Student Spotlight: KC Shasteen
Meet KC Shasteen.
Through the College of Agriculture and Life Sciences and the College of Engineering, KC is a Biosystems Engineering master's student with the University of Arizona’s Controlled Environment Agriculture Center.
KC’s previous academic experience has been in physics and mathematics, so he says that the Controlled Environment Agriculture (CEA) field is relatively new to him. KC first became interested in our program upon learning about ongoing projects in the UA-CEAC’s Mars-Lunar Greenhouse and Vertical Farm.
“I am interested in CEA as a vital part of space exploration,” KC said. “Long-term sustainable human presence off-world will require specially designed food production systems. These will likely be integrated into a larger system of atmosphere, water, and waste reprocessing in a Bioregenerative Life Support System (BLSS). An understanding of CEA is central to all of these processes.”
With the mentoring of Dr. Murat Kacira, KC’s research activities focus on developing plant response-based environmental control to enhance resource-use efficiency. His research is being conducted at the UA-CEAC’s Vertical Farm facility, a system that has many similarities to one of a Bioregenerative Life Support System. Some of KC’s research supports a multistate OptimIA project funded by USDA-SCRI.
Vertical farming is somewhat of a new technology compared to a typical CEA greenhouse structure. There are many benefits to vertical farming as well, some of which include fully controlled environments, reduced transport costs for produce, no chemicals or pesticide use, high water and resource efficiency, and higher yields achieved in a smaller growing footprint.
It also has great potential to be one of the leading solutions to fresh food scarcity in urban areas. With a rapidly growing population and changing climate conditions, the need for innovative food production technologies is becoming highly sought after.
But for vertical farming to become an accessible solution, a lot of research and work needs to be done. This is where people like KC come into play.
“The future of agriculture of any type will involve computer-aided decision support, and for that to happen, growers will need more and more frequent data in a format that is understandable to a computer system. Sensor and control systems need to be more user-friendly and interoperable, and new data management and processing firms will need to be created to help growers view, process, and manage data they have collected. If the industry can make this shift toward plug-and-play equipment and centralized data processing, I think it will have overcome one of the biggest hurdles to modernizing food production.”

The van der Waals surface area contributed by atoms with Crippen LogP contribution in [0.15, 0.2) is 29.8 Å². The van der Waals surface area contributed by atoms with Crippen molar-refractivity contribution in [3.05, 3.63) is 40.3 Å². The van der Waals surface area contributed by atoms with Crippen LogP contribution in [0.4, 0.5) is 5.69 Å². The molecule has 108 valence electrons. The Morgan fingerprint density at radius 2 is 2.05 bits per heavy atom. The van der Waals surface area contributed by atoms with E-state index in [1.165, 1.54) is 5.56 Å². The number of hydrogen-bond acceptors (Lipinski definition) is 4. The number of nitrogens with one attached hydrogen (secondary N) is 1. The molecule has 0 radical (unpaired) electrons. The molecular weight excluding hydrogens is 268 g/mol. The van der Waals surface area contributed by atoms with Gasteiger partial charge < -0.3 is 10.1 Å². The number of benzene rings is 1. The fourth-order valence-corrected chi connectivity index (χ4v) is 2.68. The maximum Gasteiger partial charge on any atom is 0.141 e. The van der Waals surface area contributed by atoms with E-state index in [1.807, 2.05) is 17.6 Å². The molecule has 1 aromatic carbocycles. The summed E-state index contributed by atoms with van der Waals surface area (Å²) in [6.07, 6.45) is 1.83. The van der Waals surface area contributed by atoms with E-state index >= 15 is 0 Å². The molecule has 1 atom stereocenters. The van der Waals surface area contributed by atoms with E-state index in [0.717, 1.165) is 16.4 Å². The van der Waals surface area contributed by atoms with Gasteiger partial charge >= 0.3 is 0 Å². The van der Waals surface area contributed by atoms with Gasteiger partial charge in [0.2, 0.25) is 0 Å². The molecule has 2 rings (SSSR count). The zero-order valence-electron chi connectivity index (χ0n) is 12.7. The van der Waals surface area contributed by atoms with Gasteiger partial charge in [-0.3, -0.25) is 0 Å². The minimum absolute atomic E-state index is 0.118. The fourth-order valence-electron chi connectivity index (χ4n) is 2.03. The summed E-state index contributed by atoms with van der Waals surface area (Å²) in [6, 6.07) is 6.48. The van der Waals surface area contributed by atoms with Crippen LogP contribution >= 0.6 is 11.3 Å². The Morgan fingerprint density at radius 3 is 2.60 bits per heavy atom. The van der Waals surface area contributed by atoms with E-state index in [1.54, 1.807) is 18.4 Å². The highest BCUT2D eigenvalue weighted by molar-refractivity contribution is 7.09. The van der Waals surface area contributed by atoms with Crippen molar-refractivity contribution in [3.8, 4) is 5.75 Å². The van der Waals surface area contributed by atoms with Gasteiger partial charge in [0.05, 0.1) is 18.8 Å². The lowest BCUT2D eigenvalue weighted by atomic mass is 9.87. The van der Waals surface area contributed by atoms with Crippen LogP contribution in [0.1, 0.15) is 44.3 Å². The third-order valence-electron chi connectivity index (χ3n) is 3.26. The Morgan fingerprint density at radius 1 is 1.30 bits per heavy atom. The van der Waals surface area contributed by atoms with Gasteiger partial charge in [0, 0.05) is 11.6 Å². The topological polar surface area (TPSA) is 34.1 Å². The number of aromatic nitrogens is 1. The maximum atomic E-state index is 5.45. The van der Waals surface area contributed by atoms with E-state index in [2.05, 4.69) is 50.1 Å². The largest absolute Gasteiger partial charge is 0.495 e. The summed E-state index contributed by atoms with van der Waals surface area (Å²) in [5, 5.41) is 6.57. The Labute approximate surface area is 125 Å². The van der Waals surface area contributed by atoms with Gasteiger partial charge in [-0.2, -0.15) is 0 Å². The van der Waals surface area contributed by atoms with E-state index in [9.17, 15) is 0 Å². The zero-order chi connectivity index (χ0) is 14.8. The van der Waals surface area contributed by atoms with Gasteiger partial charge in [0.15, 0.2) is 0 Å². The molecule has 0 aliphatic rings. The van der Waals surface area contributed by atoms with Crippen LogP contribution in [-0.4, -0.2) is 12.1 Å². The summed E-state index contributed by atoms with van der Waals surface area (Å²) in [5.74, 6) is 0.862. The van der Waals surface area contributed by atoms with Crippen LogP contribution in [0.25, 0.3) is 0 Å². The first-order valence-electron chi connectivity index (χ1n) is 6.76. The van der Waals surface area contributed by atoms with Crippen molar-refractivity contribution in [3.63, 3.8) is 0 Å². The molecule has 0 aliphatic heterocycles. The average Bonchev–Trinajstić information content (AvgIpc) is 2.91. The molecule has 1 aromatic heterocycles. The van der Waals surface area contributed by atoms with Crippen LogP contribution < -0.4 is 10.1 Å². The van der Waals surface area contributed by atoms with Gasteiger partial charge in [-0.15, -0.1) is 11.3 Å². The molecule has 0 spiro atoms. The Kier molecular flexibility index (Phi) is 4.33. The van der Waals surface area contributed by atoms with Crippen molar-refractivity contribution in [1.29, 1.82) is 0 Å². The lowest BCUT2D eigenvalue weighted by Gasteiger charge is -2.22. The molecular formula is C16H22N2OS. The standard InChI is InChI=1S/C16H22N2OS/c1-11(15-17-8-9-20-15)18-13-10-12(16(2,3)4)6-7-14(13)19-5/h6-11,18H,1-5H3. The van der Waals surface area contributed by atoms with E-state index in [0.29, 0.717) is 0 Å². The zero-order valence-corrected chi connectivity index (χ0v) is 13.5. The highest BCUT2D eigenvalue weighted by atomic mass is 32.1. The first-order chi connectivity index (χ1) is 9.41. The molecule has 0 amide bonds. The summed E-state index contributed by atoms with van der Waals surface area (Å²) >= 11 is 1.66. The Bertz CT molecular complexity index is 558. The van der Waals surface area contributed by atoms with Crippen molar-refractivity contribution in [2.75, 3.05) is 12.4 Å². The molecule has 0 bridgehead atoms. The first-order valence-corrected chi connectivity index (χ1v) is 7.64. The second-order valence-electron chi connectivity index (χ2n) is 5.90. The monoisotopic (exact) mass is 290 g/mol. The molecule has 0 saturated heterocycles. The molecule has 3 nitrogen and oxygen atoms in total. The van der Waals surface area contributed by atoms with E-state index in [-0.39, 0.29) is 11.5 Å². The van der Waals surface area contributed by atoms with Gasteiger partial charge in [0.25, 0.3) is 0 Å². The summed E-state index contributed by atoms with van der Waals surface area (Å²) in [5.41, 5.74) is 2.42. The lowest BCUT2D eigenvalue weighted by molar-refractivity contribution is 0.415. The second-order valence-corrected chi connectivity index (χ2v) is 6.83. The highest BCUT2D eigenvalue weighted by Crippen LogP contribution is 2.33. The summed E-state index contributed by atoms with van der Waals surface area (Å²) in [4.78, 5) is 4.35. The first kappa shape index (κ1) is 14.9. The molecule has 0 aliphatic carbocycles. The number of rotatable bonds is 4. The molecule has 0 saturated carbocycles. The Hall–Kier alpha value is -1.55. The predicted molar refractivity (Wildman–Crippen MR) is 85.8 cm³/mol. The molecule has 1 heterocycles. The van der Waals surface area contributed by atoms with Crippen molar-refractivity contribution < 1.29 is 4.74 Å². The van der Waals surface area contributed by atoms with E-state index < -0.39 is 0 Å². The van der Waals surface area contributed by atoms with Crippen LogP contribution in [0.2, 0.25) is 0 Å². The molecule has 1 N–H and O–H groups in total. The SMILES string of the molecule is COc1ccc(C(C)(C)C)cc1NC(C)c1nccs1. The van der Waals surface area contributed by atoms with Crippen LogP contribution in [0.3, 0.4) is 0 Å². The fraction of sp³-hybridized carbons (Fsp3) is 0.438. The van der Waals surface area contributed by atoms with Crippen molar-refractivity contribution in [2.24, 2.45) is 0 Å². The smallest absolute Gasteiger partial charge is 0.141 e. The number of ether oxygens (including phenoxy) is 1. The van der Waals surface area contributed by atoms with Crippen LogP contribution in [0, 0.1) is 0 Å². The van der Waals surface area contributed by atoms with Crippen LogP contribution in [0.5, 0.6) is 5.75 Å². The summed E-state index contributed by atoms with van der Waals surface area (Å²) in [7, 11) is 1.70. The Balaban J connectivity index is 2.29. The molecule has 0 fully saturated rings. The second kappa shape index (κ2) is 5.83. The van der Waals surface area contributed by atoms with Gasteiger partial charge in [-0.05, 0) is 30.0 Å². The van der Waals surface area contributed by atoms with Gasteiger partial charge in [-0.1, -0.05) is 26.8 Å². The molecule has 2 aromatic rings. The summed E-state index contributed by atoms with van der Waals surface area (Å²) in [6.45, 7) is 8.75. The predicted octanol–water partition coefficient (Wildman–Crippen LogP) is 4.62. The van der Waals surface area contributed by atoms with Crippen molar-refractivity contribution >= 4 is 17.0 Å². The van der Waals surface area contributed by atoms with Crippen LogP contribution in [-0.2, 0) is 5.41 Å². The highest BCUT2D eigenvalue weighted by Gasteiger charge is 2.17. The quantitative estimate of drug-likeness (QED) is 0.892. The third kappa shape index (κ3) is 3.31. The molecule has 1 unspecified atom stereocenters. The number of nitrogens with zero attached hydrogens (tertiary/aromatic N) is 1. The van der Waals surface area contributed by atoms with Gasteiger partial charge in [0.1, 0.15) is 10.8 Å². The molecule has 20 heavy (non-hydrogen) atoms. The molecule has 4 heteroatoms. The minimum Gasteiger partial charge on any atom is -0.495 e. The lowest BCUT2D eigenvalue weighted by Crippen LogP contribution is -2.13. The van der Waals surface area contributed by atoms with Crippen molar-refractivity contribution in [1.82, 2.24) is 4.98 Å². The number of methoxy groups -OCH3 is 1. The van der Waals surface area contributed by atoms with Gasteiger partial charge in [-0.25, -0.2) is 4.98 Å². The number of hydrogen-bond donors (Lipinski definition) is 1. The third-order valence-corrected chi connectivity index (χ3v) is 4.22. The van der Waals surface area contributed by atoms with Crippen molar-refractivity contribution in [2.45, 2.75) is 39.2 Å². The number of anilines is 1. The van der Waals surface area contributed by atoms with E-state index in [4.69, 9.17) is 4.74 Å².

To continue the developments in that direction, KC has designed and implemented a camera sensor system for determining crop growth using computer vision. He now is evaluating that system, along with validating a predictive computer model for crop biomass growth, in an attempt to allow a computer to automatically control the environment of the vertical farm in a way that optimizes resource use and minimizes costs while still growing a high-quality product.
Aside from classes and research work for his graduate program, KC has been serving as the graduate student manager of the vertical farm here at UA-CEAC. His job is to ensure that equipment is operating as expected and act as an interface between researchers and the systems. Tasks can include sensor calibration, computer programming, and hardware maintenance and also collaboratively working with other fellow graduate and undergraduate student team members.
KC says that what is most important to him is learning what it takes to assemble and run a successful food production operation and gaining experience in the operation of the tools, chemicals, and sensors involved in the production process. In the future, KC aspires to help design a BLSS system and would welcome the opportunity to go to space or another planet and operate one in the field.
“My goal is to help design food production systems for orbital habitats and off-world bases. I want to see humanity move out into the rest of the solar system and, ultimately, to the stars beyond. Access to the resources of space is a solution to scarcity problems that a continuously growing world population will face, and in-situ food production is necessary to sustain human presence.”
We have no doubt we will see KC exceed far BEYOND the horizons.